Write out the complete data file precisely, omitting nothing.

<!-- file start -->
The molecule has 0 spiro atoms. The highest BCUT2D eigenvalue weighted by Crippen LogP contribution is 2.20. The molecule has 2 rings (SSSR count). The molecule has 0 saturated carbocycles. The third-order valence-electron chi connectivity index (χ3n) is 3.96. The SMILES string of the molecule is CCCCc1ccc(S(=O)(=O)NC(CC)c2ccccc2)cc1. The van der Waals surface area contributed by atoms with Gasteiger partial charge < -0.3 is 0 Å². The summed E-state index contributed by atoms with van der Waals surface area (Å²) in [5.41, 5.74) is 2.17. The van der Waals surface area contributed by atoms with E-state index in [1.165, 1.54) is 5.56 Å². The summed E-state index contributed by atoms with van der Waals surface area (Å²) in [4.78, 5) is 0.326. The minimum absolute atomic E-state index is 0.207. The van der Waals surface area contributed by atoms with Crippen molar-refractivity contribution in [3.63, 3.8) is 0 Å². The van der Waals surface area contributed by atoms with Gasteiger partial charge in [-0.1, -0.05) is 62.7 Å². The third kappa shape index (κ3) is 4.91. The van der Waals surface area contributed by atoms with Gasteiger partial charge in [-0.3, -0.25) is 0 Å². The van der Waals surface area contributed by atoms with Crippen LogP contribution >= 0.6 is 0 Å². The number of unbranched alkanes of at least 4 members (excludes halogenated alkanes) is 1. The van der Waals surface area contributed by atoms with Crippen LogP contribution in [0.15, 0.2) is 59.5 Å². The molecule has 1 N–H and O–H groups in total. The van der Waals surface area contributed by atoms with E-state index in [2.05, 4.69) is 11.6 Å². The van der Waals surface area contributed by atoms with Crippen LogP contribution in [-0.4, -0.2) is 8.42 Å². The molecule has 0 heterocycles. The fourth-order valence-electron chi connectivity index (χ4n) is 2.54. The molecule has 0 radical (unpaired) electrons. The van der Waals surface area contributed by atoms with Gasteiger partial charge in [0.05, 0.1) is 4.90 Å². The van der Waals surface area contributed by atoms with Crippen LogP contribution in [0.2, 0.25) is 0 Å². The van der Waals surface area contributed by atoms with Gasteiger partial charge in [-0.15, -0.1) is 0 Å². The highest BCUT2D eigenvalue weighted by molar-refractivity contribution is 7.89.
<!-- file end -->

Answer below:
The molecule has 0 spiro atoms. The highest BCUT2D eigenvalue weighted by Crippen LogP contribution is 2.20. The molecule has 2 rings (SSSR count). The molecule has 0 saturated carbocycles. The third-order valence-electron chi connectivity index (χ3n) is 3.96. The SMILES string of the molecule is CCCCc1ccc(S(=O)(=O)NC(CC)c2ccccc2)cc1. The van der Waals surface area contributed by atoms with Gasteiger partial charge < -0.3 is 0 Å². The summed E-state index contributed by atoms with van der Waals surface area (Å²) in [5.41, 5.74) is 2.17. The van der Waals surface area contributed by atoms with E-state index in [1.165, 1.54) is 5.56 Å². The summed E-state index contributed by atoms with van der Waals surface area (Å²) in [4.78, 5) is 0.326. The minimum absolute atomic E-state index is 0.207. The van der Waals surface area contributed by atoms with Crippen molar-refractivity contribution in [3.63, 3.8) is 0 Å². The van der Waals surface area contributed by atoms with Gasteiger partial charge in [-0.1, -0.05) is 62.7 Å². The third kappa shape index (κ3) is 4.91. The van der Waals surface area contributed by atoms with Gasteiger partial charge in [-0.3, -0.25) is 0 Å². The van der Waals surface area contributed by atoms with Crippen LogP contribution >= 0.6 is 0 Å². The number of unbranched alkanes of at least 4 members (excludes halogenated alkanes) is 1. The van der Waals surface area contributed by atoms with Crippen LogP contribution in [0.15, 0.2) is 59.5 Å². The molecule has 1 N–H and O–H groups in total. The van der Waals surface area contributed by atoms with E-state index in [2.05, 4.69) is 11.6 Å². The van der Waals surface area contributed by atoms with Crippen LogP contribution in [-0.4, -0.2) is 8.42 Å². The molecule has 0 heterocycles. The fourth-order valence-electron chi connectivity index (χ4n) is 2.54. The molecule has 0 radical (unpaired) electrons. The van der Waals surface area contributed by atoms with Gasteiger partial charge in [0.05, 0.1) is 4.90 Å². The van der Waals surface area contributed by atoms with Crippen LogP contribution in [0.2, 0.25) is 0 Å². The van der Waals surface area contributed by atoms with Gasteiger partial charge in [-0.15, -0.1) is 0 Å². The highest BCUT2D eigenvalue weighted by molar-refractivity contribution is 7.89.